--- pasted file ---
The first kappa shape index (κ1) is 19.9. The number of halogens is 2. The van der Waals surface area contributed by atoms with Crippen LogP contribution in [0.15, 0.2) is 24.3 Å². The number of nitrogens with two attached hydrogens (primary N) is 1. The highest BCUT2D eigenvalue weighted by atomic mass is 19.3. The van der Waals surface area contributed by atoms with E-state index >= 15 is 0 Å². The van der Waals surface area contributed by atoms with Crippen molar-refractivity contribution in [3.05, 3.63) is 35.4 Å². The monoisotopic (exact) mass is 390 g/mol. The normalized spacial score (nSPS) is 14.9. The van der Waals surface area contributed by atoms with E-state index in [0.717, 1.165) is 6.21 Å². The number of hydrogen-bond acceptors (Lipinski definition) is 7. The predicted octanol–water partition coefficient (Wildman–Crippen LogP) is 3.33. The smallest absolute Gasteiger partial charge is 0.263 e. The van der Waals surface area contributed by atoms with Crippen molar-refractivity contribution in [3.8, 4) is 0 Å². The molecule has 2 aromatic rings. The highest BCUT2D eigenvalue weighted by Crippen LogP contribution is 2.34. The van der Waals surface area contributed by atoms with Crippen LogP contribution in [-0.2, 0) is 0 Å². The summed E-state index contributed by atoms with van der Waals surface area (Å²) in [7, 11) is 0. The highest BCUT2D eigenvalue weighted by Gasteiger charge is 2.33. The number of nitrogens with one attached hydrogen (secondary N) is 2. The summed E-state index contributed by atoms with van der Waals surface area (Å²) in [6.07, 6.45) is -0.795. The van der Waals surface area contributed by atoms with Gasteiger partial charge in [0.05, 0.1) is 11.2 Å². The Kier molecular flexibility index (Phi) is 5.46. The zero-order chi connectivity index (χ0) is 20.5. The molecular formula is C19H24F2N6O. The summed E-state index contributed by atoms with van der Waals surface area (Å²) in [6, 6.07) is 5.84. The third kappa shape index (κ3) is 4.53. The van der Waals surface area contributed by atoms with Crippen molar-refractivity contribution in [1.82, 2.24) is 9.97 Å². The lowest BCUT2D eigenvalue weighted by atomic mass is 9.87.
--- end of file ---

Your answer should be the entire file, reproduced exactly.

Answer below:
The first kappa shape index (κ1) is 19.9. The number of halogens is 2. The van der Waals surface area contributed by atoms with Crippen LogP contribution in [0.15, 0.2) is 24.3 Å². The number of nitrogens with two attached hydrogens (primary N) is 1. The highest BCUT2D eigenvalue weighted by atomic mass is 19.3. The van der Waals surface area contributed by atoms with E-state index >= 15 is 0 Å². The van der Waals surface area contributed by atoms with Crippen molar-refractivity contribution in [3.05, 3.63) is 35.4 Å². The monoisotopic (exact) mass is 390 g/mol. The normalized spacial score (nSPS) is 14.9. The van der Waals surface area contributed by atoms with E-state index in [0.717, 1.165) is 6.21 Å². The number of hydrogen-bond acceptors (Lipinski definition) is 7. The predicted octanol–water partition coefficient (Wildman–Crippen LogP) is 3.33. The smallest absolute Gasteiger partial charge is 0.263 e. The van der Waals surface area contributed by atoms with Crippen molar-refractivity contribution in [3.8, 4) is 0 Å². The molecule has 2 aromatic rings. The highest BCUT2D eigenvalue weighted by Crippen LogP contribution is 2.34. The van der Waals surface area contributed by atoms with Crippen LogP contribution in [-0.2, 0) is 0 Å². The summed E-state index contributed by atoms with van der Waals surface area (Å²) in [7, 11) is 0. The highest BCUT2D eigenvalue weighted by Gasteiger charge is 2.33. The number of nitrogens with one attached hydrogen (secondary N) is 2. The summed E-state index contributed by atoms with van der Waals surface area (Å²) in [6.07, 6.45) is -0.795. The van der Waals surface area contributed by atoms with Gasteiger partial charge in [0.05, 0.1) is 11.2 Å². The Kier molecular flexibility index (Phi) is 5.46. The zero-order chi connectivity index (χ0) is 20.5. The molecular formula is C19H24F2N6O. The summed E-state index contributed by atoms with van der Waals surface area (Å²) in [6, 6.07) is 5.84. The third kappa shape index (κ3) is 4.53. The van der Waals surface area contributed by atoms with Crippen molar-refractivity contribution in [1.82, 2.24) is 9.97 Å². The lowest BCUT2D eigenvalue weighted by atomic mass is 9.87.